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precision

 [pre-sizh´un]
1. the quality of being sharply or exactly defined.
2. in statistics, the extent to which a measurement procedure gives the same results each time it is repeated under identical conditions.
Miller-Keane Encyclopedia and Dictionary of Medicine, Nursing, and Allied Health, Seventh Edition. © 2003 by Saunders, an imprint of Elsevier, Inc. All rights reserved.

pre·ci·sion

(prē-si'zhŭn), Do not confuse this word with accuracy.
1. The quality of being sharply defined or stated; one measure of precision is the number of distinguishable alternatives to a measurement.
2. In statistics, the inverse of the variance of a measurement or estimate.
3. Reproducibility of a quantifiable result; an indication of the random error.
Farlex Partner Medical Dictionary © Farlex 2012

precision

Lab medicine A measure of test or assay reproducibility–ie, capability of producing the same results when performed on the same specimen under the same conditions; data with high precision has a low standard deviation and a low coefficient of variation. Cf Accuracy.
McGraw-Hill Concise Dictionary of Modern Medicine. © 2002 by The McGraw-Hill Companies, Inc.

pre·ci·sion

(prē-sizh'ŭn)
1. The quality of being sharply defined or stated; one measure of precision is the number of distinguishable alternatives to a measurement.
2. statistics The inverse of the variance of a measurement or estimate.
3. Reproducibility of a quantifiable result; an indication of the random error.
Medical Dictionary for the Health Professions and Nursing © Farlex 2012
References in periodicals archive ?
The artworks completed by the Precisionists were commentaries on these changes and reflected a growing nation grappling with the expansion of technology and industry and the replacement of the old with the new.
This is noticeable in Precisionist pictures by the lack of people in their paintings.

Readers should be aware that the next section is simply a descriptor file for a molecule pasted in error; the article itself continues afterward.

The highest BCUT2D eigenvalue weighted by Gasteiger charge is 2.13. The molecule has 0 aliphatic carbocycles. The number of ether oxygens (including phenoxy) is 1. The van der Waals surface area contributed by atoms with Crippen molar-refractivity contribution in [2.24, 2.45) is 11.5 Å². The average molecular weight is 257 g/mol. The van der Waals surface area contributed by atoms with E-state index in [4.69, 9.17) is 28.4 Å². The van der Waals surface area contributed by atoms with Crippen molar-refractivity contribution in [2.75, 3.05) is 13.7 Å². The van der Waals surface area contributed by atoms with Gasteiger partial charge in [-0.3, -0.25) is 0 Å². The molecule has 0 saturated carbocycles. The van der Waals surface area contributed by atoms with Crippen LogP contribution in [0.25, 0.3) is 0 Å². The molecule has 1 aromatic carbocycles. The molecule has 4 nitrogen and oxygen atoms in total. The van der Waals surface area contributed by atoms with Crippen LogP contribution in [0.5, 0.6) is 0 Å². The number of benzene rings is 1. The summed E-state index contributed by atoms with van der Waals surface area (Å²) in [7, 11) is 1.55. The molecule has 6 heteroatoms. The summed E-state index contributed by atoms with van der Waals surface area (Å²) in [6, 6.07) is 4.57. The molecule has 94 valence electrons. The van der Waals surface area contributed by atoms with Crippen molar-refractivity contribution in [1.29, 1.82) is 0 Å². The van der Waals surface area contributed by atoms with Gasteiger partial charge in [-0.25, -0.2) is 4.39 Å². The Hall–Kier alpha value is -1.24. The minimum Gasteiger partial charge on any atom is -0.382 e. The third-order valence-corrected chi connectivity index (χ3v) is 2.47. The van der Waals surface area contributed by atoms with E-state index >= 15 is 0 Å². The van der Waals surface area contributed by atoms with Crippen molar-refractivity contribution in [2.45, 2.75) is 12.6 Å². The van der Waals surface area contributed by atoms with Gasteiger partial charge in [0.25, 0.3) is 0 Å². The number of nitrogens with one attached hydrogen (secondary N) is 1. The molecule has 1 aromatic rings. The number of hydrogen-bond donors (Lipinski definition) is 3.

These punctilious corrections can be read as allegories of Hausner's own precisionist method, in which compositions are storyboarded, edits deliberated, soundscapes highly designed, and details of clothing, locale, and comportment premeditated--an approach one might call, following Robert Bresson's phrase for his own assiduous aesthetic system, "mettre en ordre."
Precisionist, winner of the 1985 Breeders' Cup Sprint, has been put down owing to a malignant tumour in his sinus passages.
2 AMOUR FOU (Jessica Hausner) One of the great films about the nature of love, Hausner's precisionist chronicle of the suicide pact between Heinrich von Kleist and Henriette Vogel draws on the paintings of Vermeer and Marie-Denise Villers and brilliantly employs lieder by Mozart and Beethoven--the most telling use of period performance since Straub-Huillet's 1968 Chronicle of Anna Magdalena Bach.
He also won the Grade 3 National Sprint Championship, in which he equalled the track record for six furlongs and beat subsequent sprint champion Precisionist, and was runner-up in two Grade 1 contests, the Jerome Handicap and the Vosburgh Stakes.
The longer views, such as the golden-hued night-shot Transparent City #46, are appealing in their precisionist integrity, but don't surpass his earlier work on their own; seen alongside the close-ups of office workers framed in windows, however, they begin to pulse with humanity.
He also finished third behind Precisionist and Smile in the second Breeders' Cup Sprint, held at Aqueduct in 1985.
A seemingly haphazard assemblage of hastily gathered and cursorily installed "pathetic" materials--abandoned sacks and hand-cut collages, photocopied images, tatty furniture, lazily scrawled texts, smears of gray paint, and scattered bits of dark flooring like so many poor-boy Carl Andres--the show belies Godard's reputation as Swiss precisionist. The sheer visual beauty, dense montage, and complex sound/image interplay of his late films have here been replaced with an approach that is not so much unruly or artless as calculatedly crude.
The speedy filly, consigned by Kings Equine Inc., is a half-sister to stakes-placed Regal Countess out of the unraced Copelan mare Insight To Hope, from the family of champion sprinter Precisionist.
Though they sound like a digestive disorder or Maoist economic plan, the "Obstructions"--a perverse variation on Dogme--are a program designed to test the elder director and reveal the limitations of his precisionist vision and technique.
Having gone to California as a student, Russell made his name as a trainer working for the late Fred Hooper, for whom he trained Susan's Girl, champion filly in 1972 and 1973, Precisionist, and multiple stakes-winner Tri Jet.